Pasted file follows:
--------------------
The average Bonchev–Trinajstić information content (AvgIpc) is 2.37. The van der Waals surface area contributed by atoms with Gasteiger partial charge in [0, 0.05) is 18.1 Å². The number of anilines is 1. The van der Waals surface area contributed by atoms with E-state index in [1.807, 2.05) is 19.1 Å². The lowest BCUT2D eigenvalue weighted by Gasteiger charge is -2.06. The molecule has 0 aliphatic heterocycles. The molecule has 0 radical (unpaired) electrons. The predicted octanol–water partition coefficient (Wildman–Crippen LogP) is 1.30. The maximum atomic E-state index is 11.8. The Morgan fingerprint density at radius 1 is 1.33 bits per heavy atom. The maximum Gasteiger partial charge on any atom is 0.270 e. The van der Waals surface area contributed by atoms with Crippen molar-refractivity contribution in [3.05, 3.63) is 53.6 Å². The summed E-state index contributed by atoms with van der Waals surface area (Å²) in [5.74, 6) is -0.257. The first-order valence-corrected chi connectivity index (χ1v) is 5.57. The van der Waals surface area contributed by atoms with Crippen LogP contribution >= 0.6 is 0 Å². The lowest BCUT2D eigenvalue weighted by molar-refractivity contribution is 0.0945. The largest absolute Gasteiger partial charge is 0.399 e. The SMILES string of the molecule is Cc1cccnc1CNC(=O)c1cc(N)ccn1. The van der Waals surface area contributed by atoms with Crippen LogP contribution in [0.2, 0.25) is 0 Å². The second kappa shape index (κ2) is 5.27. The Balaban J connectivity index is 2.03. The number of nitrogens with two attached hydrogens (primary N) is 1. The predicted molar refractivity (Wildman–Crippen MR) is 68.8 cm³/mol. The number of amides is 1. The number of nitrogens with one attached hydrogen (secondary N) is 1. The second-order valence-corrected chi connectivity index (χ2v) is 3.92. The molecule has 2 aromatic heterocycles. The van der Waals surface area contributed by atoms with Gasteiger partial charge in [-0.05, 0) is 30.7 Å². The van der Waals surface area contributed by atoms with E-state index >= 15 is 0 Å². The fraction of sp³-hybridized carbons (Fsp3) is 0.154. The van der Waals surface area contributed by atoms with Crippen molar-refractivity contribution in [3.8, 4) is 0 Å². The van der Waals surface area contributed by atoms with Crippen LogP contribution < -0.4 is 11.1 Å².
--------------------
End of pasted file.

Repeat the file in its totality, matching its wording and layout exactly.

The average Bonchev–Trinajstić information content (AvgIpc) is 2.37. The van der Waals surface area contributed by atoms with Gasteiger partial charge in [0, 0.05) is 18.1 Å². The number of anilines is 1. The van der Waals surface area contributed by atoms with E-state index in [1.807, 2.05) is 19.1 Å². The lowest BCUT2D eigenvalue weighted by Gasteiger charge is -2.06. The molecule has 0 aliphatic heterocycles. The molecule has 0 radical (unpaired) electrons. The predicted octanol–water partition coefficient (Wildman–Crippen LogP) is 1.30. The maximum atomic E-state index is 11.8. The Morgan fingerprint density at radius 1 is 1.33 bits per heavy atom. The maximum Gasteiger partial charge on any atom is 0.270 e. The van der Waals surface area contributed by atoms with Crippen molar-refractivity contribution in [3.05, 3.63) is 53.6 Å². The summed E-state index contributed by atoms with van der Waals surface area (Å²) in [5.74, 6) is -0.257. The first-order valence-corrected chi connectivity index (χ1v) is 5.57. The van der Waals surface area contributed by atoms with Crippen LogP contribution >= 0.6 is 0 Å². The lowest BCUT2D eigenvalue weighted by molar-refractivity contribution is 0.0945. The largest absolute Gasteiger partial charge is 0.399 e. The SMILES string of the molecule is Cc1cccnc1CNC(=O)c1cc(N)ccn1. The van der Waals surface area contributed by atoms with Crippen LogP contribution in [0.2, 0.25) is 0 Å². The second kappa shape index (κ2) is 5.27. The Balaban J connectivity index is 2.03. The number of nitrogens with two attached hydrogens (primary N) is 1. The predicted molar refractivity (Wildman–Crippen MR) is 68.8 cm³/mol. The number of amides is 1. The number of nitrogens with one attached hydrogen (secondary N) is 1. The second-order valence-corrected chi connectivity index (χ2v) is 3.92. The molecule has 2 aromatic heterocycles. The van der Waals surface area contributed by atoms with Gasteiger partial charge in [-0.05, 0) is 30.7 Å². The van der Waals surface area contributed by atoms with E-state index >= 15 is 0 Å². The fraction of sp³-hybridized carbons (Fsp3) is 0.154. The van der Waals surface area contributed by atoms with Crippen molar-refractivity contribution in [3.8, 4) is 0 Å². The van der Waals surface area contributed by atoms with Crippen LogP contribution < -0.4 is 11.1 Å².